Remember back to your first relationships: was one person the pursuer and the other the pursued? Especially when you were experimenting with what it meant to like and then love someone, there can be imbalance in the relationship—one person is more invested in pulling the other close. This imbalance creates the experience of insecurity for the pursuer. And amid this insecurity, instead of participating equally in the creation of a relationship, one person may use the tools at their disposal in the attempt to engage their partner in emotional reciprocity.
Sex can be one of these tools.
Women and gay men: I’m talking mostly to you, although some straight men may do this too. Consciously or unconsciously, you might think, “if I’m the best sex he ever had, then I will be indispensable and the relationship will become secure” or “if sex is so hot, I know he will keep coming back for more, and this will become more serious and he won’t want anyone else.” The intensity of the desire to win over this uncommitted partner is one reason early relationships can be especially hot (in Part 1 of this series, I wrote about how relationship insecurity can add passion to a relationship).
But the thing is, sex as a tool of ensnarement rarely works. The pursued partner gets the perk of incredibly hot sex whenever he or she wants it, without having to do anything to court it. And so rather than needing to invest emotionally in the relationship, he can sit back, enjoy, and remain emotionally aloof—recent research shows that allowing oneself to be seen as an “object” rather than as a “person” eventually leads to lower levels of relationship satisfaction. In other words, when you use sex to court reciprocity, you instead guarantee exactly the outcome you’re hoping to avoid: lack of emotional investment in the partner with whom you hoped to create a deeper connection.
Not only is this strategy damaging to the relationship, it’s hurtful to yourself. This article shows that, “when people are objectified, they are denied personhood,” the authors write. Partners who see their mate as “objects” attribute to them less moral status, competence and even underestimate their mate’s ability to feel emotional pain. The objectified partner may even unintentionally take on mental characteristics that allow further objectification, becoming literally less smart the more she is objectified.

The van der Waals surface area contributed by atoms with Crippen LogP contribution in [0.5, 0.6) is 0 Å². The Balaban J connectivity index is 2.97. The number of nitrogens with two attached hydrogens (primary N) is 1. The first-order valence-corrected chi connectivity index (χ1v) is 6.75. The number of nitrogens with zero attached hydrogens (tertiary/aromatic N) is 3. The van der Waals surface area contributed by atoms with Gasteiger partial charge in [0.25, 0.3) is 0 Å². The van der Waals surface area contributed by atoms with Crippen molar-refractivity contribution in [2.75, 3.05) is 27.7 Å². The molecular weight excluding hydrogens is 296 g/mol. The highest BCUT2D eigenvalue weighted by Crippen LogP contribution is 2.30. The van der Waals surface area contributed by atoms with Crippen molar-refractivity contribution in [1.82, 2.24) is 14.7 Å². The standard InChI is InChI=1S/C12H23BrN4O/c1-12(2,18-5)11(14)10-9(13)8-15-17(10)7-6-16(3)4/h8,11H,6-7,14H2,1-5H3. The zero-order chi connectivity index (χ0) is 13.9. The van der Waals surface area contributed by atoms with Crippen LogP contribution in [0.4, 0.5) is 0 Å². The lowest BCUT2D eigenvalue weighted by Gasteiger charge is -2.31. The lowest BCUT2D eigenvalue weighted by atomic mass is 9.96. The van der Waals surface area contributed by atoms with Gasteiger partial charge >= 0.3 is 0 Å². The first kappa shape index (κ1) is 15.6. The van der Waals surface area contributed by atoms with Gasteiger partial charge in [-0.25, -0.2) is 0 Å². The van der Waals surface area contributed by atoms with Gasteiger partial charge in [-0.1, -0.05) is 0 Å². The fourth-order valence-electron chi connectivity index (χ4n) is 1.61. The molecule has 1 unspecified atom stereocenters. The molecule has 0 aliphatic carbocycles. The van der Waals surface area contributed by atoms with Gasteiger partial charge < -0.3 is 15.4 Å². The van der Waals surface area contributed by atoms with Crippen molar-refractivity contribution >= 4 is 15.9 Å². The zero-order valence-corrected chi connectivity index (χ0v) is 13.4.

Add to objectification the difficulty of maintaining self-esteem, which is hard enough even without a partner who refuses to reciprocate emotionally. The more you work to engage him, the harder it can be to keep your self-esteem in the face of failure, if it hasn’t already been compromised—and as we’ve seen, ensnaring his emotions through sex has a high failure rate. (We’ll look at self-esteem in more depth in the next post.)
Have you seen this in a friend? You know: the one who falls into the pattern of using his or her body as a tool over and over again without the hard work ever leading to a fulfilling relationship? (Please note this is very different than the healthy experience of men and women simply enjoying sex!) It can be harder to see in yourself. So take a close look. When you were younger, did you use sex as a tool in hopes of pulling your partner emotionally closer? Do you now?
Most successful relationships are built and maintained by hard work on both parts. You and your partner invest emotionally in building the relationship and the more you both invest, the more you build. Without this emotional investment on both sides, the relationship becomes imbalanced—insecure. And unfortunately, sex as a tool to bring this relationship into balance is most often counterproductive and personally hurtful. That’s not the tool you need to get the relationship you want, whether it be in your teens, twenties or beyond.